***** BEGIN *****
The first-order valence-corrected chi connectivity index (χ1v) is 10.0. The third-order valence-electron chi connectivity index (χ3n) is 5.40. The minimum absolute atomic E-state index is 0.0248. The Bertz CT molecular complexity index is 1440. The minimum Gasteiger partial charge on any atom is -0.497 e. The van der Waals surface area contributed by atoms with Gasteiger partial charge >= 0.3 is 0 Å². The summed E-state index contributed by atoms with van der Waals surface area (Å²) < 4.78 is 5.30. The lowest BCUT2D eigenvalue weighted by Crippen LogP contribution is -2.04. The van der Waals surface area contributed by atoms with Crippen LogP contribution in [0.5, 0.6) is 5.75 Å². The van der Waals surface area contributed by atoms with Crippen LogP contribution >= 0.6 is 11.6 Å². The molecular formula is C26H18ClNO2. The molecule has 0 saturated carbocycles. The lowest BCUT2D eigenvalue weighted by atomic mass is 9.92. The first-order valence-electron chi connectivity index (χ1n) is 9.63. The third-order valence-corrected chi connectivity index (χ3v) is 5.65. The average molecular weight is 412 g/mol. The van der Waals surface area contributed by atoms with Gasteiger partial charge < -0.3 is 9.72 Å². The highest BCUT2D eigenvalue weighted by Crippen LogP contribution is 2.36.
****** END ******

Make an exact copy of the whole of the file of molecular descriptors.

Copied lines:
The first-order valence-corrected chi connectivity index (χ1v) is 10.0. The third-order valence-electron chi connectivity index (χ3n) is 5.40. The minimum absolute atomic E-state index is 0.0248. The Bertz CT molecular complexity index is 1440. The minimum Gasteiger partial charge on any atom is -0.497 e. The van der Waals surface area contributed by atoms with Gasteiger partial charge >= 0.3 is 0 Å². The summed E-state index contributed by atoms with van der Waals surface area (Å²) < 4.78 is 5.30. The lowest BCUT2D eigenvalue weighted by Crippen LogP contribution is -2.04. The van der Waals surface area contributed by atoms with Crippen LogP contribution in [0.5, 0.6) is 5.75 Å². The van der Waals surface area contributed by atoms with Crippen LogP contribution >= 0.6 is 11.6 Å². The molecular formula is C26H18ClNO2. The molecule has 0 saturated carbocycles. The lowest BCUT2D eigenvalue weighted by atomic mass is 9.92. The first-order valence-electron chi connectivity index (χ1n) is 9.63. The third-order valence-corrected chi connectivity index (χ3v) is 5.65. The average molecular weight is 412 g/mol. The van der Waals surface area contributed by atoms with Gasteiger partial charge < -0.3 is 9.72 Å². The highest BCUT2D eigenvalue weighted by Crippen LogP contribution is 2.36.